As the tour made its way round the country, local Labour MPs were invited to come along, but were strictly banned from appearing on stage or making speeches. Meanwhile, other musicians joined for one or more shows, including Junior Giscombe, Prefab Sprout and some unlikely figures including Gary Kemp of Spandau Ballet and even The Smiths. A separate comedy tour featured big names including Lenny Henry, Ben Elton, Craig Charles, Phill Jupitus and Harry Enfield.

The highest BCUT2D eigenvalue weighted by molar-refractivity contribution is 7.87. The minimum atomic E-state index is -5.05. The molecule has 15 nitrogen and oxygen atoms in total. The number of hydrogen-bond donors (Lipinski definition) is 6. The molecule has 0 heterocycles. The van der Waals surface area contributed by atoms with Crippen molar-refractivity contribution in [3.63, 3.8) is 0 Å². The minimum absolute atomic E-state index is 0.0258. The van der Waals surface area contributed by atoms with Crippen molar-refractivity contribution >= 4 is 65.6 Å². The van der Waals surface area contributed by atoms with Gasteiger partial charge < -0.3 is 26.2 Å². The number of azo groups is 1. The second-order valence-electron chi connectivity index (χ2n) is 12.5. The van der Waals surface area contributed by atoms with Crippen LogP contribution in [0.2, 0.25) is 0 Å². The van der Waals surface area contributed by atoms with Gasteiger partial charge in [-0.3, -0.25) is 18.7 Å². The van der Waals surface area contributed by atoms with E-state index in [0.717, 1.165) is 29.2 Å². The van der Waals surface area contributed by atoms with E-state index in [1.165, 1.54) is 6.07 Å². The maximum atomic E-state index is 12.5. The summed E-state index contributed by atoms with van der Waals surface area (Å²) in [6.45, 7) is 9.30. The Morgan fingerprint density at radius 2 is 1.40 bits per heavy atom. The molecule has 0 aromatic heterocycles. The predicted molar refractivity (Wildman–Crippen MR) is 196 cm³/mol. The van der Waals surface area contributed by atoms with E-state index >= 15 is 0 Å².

There were meetings, too. For a time, Red Wedge had an office in the Labour Party’s Walworth Road headquarters, and Billy Bragg and others wanted the organisation to be as much about getting young people’s perspectives taken into account in party policy-making as it was about taking Labour’s message to new voters. Bragg had been the driving force in getting Red Wedge together, ensuring the Labour Party was on board, and keeping it going. Without him there would have been no Red Wedge. But few musicians were inclined to take part in the bureaucratic or policy-making side of the organisation; Weller, whose Style Council road crew and management team had been key to a successful tour, later claimed to have become alienated from party politics as a result. It was not what he had signed up for, and he was uncomfortable dealing with journalists’ questions about politics when he wanted to talk about his music.